Willmar City Council receives update on lead problem at auditorium
WILLMAR — City Clerk-Treasurer Kevin Halliday says two mechanical and environmental engineering agencies are helping officials “wrap our hands around’’ the lead contamination issue at the historic downtown City Auditorium.
Halliday said the city has been working with the firms Gausman & Moore of Roseville and TSP of Rochester, which are putting proposals together for cleanup and for heating, cooling and air handling systems.
The proposals will mostly likely be presented to the City Council’s Finance Committee on Dec. 23.
Halliday updated the council Monday night on efforts by testing agencies to determine the extent of lead contamination in the building after a problem with the heating, ventilation and air conditioning system serving the basement rifle and pistol shooting range surfaced in late August.
Experts say lead exposure at a shooting range can come from the primer compound, which is made of about 50 percent lead-containing compounds; the effect of the hot propellant gases on the base of the lead bullet; friction of the bullet against the barrel wall; and fragmentation of the bullet against the target and backstop.
Experts recommend among other things that shooting not occur in a poorly ventilated indoor range.
In the last few weeks, Braun Intertec tested paint and dust samples at 38 spots in the Auditorium and 4 spots in City Hall. Halliday said their report confirmed the results of a previous testing company “and so there are areas that we have some concerns.’’
Halliday said consultants will most likely recommend the ventilation system serving the pistol range in the basement of the Auditorium be decommissioned and correct the system serving the entire building.
The pistol range was closed after the lead concerns surfaced.
Halliday said the process is moving forward as quickly as possible.
“We’re looking at cleanup companies for a separate proposal, and they’ll bring all these packages together of the three-or-four-stage-task that must be completed to rectify the situation over there,’’ Halliday said.
Council member Ron Christianson requested the update because he said he has been receiving calls from citizens. He noted staff emailed an update to council members and he asked staff to update the public.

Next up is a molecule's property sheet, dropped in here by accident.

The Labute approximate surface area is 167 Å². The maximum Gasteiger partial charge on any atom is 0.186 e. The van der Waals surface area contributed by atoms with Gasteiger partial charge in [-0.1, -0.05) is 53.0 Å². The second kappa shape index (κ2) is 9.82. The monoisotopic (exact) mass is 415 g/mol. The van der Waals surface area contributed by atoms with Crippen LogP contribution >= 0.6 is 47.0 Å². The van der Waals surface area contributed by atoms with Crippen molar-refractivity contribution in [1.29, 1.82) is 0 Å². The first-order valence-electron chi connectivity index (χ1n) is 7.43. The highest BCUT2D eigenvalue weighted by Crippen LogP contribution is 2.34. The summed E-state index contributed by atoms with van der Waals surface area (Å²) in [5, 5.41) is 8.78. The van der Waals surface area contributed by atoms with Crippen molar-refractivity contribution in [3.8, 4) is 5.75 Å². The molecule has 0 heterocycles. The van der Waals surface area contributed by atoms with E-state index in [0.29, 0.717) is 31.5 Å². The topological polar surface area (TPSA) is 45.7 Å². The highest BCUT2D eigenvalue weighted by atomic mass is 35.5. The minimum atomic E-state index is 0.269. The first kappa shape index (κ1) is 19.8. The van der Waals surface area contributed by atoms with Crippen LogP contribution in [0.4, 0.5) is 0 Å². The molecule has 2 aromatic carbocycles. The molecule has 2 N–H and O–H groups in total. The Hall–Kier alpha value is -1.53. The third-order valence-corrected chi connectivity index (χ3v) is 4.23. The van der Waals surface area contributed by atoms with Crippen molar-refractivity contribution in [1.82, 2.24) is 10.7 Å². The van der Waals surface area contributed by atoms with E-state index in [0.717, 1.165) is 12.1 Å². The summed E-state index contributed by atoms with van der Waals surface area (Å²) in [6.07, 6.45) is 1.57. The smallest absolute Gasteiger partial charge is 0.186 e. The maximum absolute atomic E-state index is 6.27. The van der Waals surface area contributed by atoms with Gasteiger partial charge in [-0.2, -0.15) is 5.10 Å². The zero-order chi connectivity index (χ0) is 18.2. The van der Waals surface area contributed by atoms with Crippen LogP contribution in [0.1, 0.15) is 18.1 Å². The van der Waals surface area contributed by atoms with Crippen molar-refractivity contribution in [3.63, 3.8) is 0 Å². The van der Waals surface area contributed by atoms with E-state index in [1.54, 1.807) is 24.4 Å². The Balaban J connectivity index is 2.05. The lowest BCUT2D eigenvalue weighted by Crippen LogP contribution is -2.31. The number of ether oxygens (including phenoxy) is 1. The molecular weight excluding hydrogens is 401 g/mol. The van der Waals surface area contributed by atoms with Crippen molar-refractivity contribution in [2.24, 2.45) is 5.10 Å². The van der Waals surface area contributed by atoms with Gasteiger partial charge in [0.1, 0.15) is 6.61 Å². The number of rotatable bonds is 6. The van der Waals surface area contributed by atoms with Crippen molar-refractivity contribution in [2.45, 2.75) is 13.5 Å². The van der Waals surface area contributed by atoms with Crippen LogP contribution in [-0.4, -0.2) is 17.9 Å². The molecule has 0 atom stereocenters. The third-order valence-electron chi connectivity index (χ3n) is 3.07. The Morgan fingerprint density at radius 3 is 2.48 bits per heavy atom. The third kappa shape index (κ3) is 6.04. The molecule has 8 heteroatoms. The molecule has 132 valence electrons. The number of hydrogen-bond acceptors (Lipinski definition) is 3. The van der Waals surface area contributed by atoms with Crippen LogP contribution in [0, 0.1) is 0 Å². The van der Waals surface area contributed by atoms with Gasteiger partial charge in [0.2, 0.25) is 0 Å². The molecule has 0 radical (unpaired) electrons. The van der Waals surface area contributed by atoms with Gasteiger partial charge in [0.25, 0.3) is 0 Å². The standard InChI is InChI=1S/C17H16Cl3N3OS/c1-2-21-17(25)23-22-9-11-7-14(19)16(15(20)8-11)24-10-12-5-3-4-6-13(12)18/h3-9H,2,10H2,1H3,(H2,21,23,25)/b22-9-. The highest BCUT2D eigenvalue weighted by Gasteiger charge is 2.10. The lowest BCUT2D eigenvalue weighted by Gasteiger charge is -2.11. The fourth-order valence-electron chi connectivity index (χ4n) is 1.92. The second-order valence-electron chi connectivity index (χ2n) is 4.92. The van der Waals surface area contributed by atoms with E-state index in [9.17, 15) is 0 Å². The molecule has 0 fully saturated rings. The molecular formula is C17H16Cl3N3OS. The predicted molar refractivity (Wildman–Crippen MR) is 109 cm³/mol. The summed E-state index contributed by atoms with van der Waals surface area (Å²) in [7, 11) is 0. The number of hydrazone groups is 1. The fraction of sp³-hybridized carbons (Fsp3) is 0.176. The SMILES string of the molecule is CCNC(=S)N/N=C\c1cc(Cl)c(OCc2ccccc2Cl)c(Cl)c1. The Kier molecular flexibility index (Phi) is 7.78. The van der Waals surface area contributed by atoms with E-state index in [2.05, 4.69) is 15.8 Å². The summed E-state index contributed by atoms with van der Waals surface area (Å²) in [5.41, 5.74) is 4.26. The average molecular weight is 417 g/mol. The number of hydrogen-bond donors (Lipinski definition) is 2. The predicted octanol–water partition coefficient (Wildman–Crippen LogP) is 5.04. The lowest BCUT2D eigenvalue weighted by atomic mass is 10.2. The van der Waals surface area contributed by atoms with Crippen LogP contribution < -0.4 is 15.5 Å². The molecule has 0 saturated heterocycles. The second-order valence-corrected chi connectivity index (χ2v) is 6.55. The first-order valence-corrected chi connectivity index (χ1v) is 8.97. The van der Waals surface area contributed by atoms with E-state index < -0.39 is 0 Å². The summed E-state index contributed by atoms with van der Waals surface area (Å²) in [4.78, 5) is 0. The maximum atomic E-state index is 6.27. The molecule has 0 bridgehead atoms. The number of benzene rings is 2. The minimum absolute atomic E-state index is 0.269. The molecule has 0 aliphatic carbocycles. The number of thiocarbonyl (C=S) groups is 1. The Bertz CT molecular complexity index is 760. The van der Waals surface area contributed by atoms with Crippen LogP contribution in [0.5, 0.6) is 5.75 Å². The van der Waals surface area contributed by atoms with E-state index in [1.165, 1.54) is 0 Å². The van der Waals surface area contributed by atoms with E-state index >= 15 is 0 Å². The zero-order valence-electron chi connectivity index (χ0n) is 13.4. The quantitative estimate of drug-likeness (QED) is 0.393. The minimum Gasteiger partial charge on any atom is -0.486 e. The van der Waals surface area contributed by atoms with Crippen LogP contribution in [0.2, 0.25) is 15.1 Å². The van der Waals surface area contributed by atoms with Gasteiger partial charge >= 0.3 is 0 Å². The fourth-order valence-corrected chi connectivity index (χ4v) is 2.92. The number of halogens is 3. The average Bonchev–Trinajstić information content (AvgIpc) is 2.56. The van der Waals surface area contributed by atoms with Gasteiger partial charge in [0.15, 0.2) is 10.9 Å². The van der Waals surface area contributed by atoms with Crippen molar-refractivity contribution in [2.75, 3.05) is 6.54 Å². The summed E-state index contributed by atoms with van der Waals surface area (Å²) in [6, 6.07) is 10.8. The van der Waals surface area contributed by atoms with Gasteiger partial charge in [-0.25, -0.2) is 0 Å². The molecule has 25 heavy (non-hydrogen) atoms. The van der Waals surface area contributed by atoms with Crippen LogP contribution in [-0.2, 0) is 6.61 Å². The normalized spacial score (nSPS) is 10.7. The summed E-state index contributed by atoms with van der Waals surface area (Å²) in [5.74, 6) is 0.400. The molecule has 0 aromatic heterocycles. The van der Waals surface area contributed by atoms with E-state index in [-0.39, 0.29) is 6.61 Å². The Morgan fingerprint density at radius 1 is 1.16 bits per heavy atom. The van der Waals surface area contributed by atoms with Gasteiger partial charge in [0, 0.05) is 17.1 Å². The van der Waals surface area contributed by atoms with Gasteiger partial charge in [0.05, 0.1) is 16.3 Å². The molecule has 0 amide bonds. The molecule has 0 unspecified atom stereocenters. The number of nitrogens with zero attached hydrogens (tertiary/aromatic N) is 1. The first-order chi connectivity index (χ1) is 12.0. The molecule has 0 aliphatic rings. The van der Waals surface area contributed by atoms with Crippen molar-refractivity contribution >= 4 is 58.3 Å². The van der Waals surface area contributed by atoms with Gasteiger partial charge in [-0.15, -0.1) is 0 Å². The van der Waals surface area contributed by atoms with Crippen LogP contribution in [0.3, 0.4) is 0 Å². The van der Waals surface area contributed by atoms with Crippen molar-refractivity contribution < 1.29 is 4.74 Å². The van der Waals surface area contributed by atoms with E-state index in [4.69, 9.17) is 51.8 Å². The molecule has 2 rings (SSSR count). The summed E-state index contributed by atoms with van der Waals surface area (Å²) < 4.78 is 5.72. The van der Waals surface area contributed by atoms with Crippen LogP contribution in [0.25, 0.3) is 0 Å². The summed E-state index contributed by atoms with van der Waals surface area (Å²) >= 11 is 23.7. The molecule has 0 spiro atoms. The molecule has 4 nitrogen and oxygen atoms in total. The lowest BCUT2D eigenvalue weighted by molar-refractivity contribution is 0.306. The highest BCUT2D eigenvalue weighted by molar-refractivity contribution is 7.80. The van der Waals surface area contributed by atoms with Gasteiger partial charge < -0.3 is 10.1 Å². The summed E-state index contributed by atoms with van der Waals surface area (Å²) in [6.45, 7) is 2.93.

City Administrator Charlene Stevens said Halliday has been handling the project and she asked him to provide the update.
Council member Audrey Nelsen asked if the city can keep the main floor open for now or does the city have to make some changes with public usage while the investigation continues.
“At this point we are comfortable with the usage that we have there and how we’re using it,’’ replied Stevens. “Obviously we’re not able to operate the range until we have a functioning (heating, ventilation and air conditioning) system for that range. We’re good with the main floor.’’
The Auditorium was constructed by the Works Progress Administration in 1936-37. Forty years later, the range was established in a collaborative project of the city and the Willmar Rifle and Pistol Club. Construction of the range began in the fall of 1977 and was completed in May 1978.
In other business, the council approved a Public Works/Safety Committee recommendation to execute a joint agreement to hire a consultant to complete a U.S. Highway 12 corridor study through Willmar.
The agreement is with the Minnesota Department of Transportation and Kandiyohi County. The consultant will analyze the full segment of Highway 12 from 45th Avenue Southeast on the east to County Road 5 on the west.
The city’s $50,000 contribution toward the $150,000 study is included in the city’s 2014 capital improvement program. Kandiyohi County will contribute $20,000 toward the study, and the Department of Transportation will pick up the remaining cost.